Fluoride Action Network

Derbyshire: The ‘Blue et Jaune’ mineral

Source: Derby Telegraph | August 6th, 2013
Location: United Kingdom, England
Industry type: Mining Industry

THE mineral Blue John Stone is a unique banded form of fluorspar, a white or colourless mineral, sometimes fluorescent and often tinted by impurities, found in veins and as deposits from hot gases.

It is used in the manufacture of glass, enamel and jewellery, and is also the chief ore of fluorine.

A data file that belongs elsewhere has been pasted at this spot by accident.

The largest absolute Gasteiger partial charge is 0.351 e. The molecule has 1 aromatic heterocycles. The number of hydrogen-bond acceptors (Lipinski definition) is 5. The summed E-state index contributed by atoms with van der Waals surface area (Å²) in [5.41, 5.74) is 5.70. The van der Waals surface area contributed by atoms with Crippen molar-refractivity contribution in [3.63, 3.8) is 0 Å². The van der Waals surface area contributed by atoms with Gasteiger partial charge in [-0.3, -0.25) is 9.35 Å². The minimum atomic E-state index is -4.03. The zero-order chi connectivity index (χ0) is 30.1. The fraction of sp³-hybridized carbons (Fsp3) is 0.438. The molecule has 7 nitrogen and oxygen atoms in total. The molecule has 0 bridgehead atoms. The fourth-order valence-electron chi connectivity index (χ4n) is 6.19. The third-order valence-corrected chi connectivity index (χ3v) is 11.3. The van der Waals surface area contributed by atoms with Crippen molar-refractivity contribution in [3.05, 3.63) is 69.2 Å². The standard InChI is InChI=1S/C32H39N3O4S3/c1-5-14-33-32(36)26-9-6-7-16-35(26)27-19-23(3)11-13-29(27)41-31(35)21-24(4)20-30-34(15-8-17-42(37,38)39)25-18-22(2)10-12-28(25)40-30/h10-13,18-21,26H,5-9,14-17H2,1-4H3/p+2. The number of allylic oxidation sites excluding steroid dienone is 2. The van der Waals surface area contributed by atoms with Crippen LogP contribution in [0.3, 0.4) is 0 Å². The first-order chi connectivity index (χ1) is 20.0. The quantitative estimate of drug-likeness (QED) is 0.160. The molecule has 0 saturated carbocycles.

Mining of the stone in Derbyshire began in the 18th century with the local folk coining the name of Blue John.

It is believed it was originally given its name from the French “bleu et jaune” – blue and yellow.

Treak Cliff Cavern is a spectacular natural cavern with amazing formations of stalactites.

It is one of only two working Blue John mines in the world, providing Blue John for jewellery and ornaments, much of which is hand-crafted on site.

The cavern is a Site of Special Scientific Interest.